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Medvedev Reminds Kudrin to Be Polite

Medvedev and his first deputy chief of staff Vladislav Surkov attending a State Council meeting on Wednesday. Maxim Shipenkov

President Dmitry Medvedev had to remind Finance Minister Alexei Kudrin to mind his manners Wednesday after a testy debate about a national payments system with Vneshekonombank chief Vladimir Dmitriyev.

Dmitriyev said a law was needed to create a national payment system that would be operated by a noncommercial entity and could include some 80 percent of Russian banks. Currently, several regional systems are operated by commercial banks, primarily state retail giant Sberbank, and these are not enough, he said.

“The idea is that [banks] could work through the operator with the public and cooperate with state bodies,” Dmitriyev told a meeting of the State Council, Interfax reported.

He said the system could be created within a year after the law was passed.

VEB is “ready to become the platform,” he said. Otherwise, a planned postal bank based on bailed-out Svyaz Bank and Russian Post could serve as the operator.

Kudrin, who also holds the rank of deputy prime minister, lashed out at Dmitriyev’s “inaccurate” comments.

“Dmitriyev, in his speech, gave a contentious, I’d even say conceptually inaccurate, approach to a national payments system,” Kudrin said, Interfax reported. “He’s confusing a powerful domestic system for handling accounts … with a national payment system.”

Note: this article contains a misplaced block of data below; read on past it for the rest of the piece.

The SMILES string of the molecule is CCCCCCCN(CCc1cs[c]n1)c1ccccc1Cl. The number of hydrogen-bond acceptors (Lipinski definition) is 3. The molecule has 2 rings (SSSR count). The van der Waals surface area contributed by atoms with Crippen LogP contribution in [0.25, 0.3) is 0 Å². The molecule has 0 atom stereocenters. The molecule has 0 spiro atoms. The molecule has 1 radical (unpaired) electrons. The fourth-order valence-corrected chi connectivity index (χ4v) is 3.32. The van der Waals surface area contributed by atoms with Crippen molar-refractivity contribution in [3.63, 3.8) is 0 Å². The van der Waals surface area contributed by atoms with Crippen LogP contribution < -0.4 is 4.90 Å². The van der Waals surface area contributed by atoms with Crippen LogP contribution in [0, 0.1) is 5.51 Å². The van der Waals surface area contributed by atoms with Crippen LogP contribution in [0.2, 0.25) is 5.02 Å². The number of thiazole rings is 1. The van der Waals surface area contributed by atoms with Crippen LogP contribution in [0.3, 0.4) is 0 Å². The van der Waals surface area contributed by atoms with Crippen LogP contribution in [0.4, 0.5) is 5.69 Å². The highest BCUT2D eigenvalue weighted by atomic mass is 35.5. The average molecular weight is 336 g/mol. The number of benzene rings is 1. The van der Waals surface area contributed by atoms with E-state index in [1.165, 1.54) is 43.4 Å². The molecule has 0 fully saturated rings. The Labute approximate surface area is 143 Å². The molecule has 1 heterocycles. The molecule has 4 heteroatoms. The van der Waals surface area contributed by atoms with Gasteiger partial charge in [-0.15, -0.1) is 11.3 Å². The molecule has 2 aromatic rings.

Kudrin said a bill to create a national payment system was being prepared by a working group, including representatives from the Finance and Economic Development ministries, the Central Bank and the banking industry.

But “the government hasn’t discussed this proposal by VEB, and these proposals came as something of a surprise for me today,” Kudrin said.

Medvedev said there would be time to discuss the payment system, which he proposed would complement his plan to make more government services available electronically.

“And there’s a second thing,” Medvedev said. “It’s small, but important. In our country, it’s historically accepted that when speaking about people who are present, we address them by name and patronymic, not in the third person.”

Turning to Kudrin, he added: “Alexei Leonidovich, I’d ask you not to forget that.”

Kudrin apologized to Medvedev, who responded that he was not the one who should be asked for forgiveness.

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